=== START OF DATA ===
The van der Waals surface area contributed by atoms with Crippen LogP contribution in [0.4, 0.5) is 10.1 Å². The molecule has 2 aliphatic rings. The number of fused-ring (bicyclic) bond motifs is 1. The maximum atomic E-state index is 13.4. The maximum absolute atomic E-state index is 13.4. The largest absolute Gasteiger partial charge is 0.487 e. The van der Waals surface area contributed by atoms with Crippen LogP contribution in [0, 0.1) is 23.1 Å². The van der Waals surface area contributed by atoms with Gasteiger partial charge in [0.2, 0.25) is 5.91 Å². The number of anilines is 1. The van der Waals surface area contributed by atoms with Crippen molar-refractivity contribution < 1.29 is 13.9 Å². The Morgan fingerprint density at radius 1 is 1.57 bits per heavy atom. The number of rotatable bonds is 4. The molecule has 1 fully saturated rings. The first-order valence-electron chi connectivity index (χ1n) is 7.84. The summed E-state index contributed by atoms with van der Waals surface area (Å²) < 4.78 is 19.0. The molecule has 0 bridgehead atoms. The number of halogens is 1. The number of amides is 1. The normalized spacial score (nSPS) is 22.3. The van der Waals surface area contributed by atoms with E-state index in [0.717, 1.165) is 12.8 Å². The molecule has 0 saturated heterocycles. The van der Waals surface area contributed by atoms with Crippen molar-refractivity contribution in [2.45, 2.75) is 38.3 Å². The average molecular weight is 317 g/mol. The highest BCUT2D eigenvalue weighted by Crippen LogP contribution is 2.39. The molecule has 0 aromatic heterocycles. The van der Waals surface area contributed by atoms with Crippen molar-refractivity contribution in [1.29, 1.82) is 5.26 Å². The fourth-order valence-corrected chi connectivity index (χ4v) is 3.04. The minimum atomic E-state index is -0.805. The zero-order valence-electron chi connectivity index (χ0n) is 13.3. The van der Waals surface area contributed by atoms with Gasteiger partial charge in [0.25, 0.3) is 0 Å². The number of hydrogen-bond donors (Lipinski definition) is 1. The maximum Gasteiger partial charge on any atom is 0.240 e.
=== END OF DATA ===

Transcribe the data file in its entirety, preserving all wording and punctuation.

The van der Waals surface area contributed by atoms with Crippen LogP contribution in [0.4, 0.5) is 10.1 Å². The molecule has 2 aliphatic rings. The number of fused-ring (bicyclic) bond motifs is 1. The maximum atomic E-state index is 13.4. The maximum absolute atomic E-state index is 13.4. The largest absolute Gasteiger partial charge is 0.487 e. The van der Waals surface area contributed by atoms with Crippen LogP contribution in [0, 0.1) is 23.1 Å². The van der Waals surface area contributed by atoms with Gasteiger partial charge in [0.2, 0.25) is 5.91 Å². The number of anilines is 1. The van der Waals surface area contributed by atoms with Crippen molar-refractivity contribution < 1.29 is 13.9 Å². The Morgan fingerprint density at radius 1 is 1.57 bits per heavy atom. The number of rotatable bonds is 4. The molecule has 1 fully saturated rings. The first-order valence-electron chi connectivity index (χ1n) is 7.84. The summed E-state index contributed by atoms with van der Waals surface area (Å²) < 4.78 is 19.0. The molecule has 0 bridgehead atoms. The number of halogens is 1. The number of amides is 1. The normalized spacial score (nSPS) is 22.3. The van der Waals surface area contributed by atoms with E-state index in [0.717, 1.165) is 12.8 Å². The molecule has 0 saturated heterocycles. The van der Waals surface area contributed by atoms with Crippen molar-refractivity contribution in [2.45, 2.75) is 38.3 Å². The average molecular weight is 317 g/mol. The highest BCUT2D eigenvalue weighted by Crippen LogP contribution is 2.39. The molecule has 0 aromatic heterocycles. The van der Waals surface area contributed by atoms with Crippen molar-refractivity contribution in [1.29, 1.82) is 5.26 Å². The fourth-order valence-corrected chi connectivity index (χ4v) is 3.04. The minimum atomic E-state index is -0.805. The zero-order valence-electron chi connectivity index (χ0n) is 13.3. The van der Waals surface area contributed by atoms with Gasteiger partial charge in [0.25, 0.3) is 0 Å². The number of hydrogen-bond donors (Lipinski definition) is 1. The maximum Gasteiger partial charge on any atom is 0.240 e.